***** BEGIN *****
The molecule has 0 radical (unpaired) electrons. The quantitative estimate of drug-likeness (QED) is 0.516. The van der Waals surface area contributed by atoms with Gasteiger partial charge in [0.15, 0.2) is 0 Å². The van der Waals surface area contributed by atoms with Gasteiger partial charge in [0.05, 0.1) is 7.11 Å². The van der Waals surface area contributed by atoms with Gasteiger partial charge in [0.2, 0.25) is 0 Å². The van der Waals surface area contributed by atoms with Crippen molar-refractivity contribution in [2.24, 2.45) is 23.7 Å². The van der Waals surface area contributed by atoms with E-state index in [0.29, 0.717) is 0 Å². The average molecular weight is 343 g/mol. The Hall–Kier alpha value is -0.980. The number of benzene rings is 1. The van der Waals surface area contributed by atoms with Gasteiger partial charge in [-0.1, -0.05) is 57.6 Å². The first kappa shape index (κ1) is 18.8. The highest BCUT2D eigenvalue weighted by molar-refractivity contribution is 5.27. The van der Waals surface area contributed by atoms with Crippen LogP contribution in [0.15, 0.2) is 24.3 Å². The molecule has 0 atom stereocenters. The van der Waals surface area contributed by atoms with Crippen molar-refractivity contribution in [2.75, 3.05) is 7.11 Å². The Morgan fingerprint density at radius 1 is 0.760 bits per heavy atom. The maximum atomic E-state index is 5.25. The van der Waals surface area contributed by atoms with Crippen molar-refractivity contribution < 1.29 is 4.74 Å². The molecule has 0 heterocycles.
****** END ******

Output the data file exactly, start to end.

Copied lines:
The molecule has 0 radical (unpaired) electrons. The quantitative estimate of drug-likeness (QED) is 0.516. The van der Waals surface area contributed by atoms with Gasteiger partial charge in [0.15, 0.2) is 0 Å². The van der Waals surface area contributed by atoms with Gasteiger partial charge in [0.05, 0.1) is 7.11 Å². The van der Waals surface area contributed by atoms with Gasteiger partial charge in [0.2, 0.25) is 0 Å². The van der Waals surface area contributed by atoms with Crippen molar-refractivity contribution in [2.24, 2.45) is 23.7 Å². The van der Waals surface area contributed by atoms with E-state index in [0.29, 0.717) is 0 Å². The average molecular weight is 343 g/mol. The Hall–Kier alpha value is -0.980. The number of benzene rings is 1. The van der Waals surface area contributed by atoms with Gasteiger partial charge in [-0.1, -0.05) is 57.6 Å². The first kappa shape index (κ1) is 18.8. The highest BCUT2D eigenvalue weighted by molar-refractivity contribution is 5.27. The van der Waals surface area contributed by atoms with Crippen LogP contribution in [0.15, 0.2) is 24.3 Å². The molecule has 0 atom stereocenters. The van der Waals surface area contributed by atoms with Crippen molar-refractivity contribution in [2.75, 3.05) is 7.11 Å². The Morgan fingerprint density at radius 1 is 0.760 bits per heavy atom. The maximum atomic E-state index is 5.25. The van der Waals surface area contributed by atoms with Crippen molar-refractivity contribution < 1.29 is 4.74 Å². The molecule has 0 heterocycles.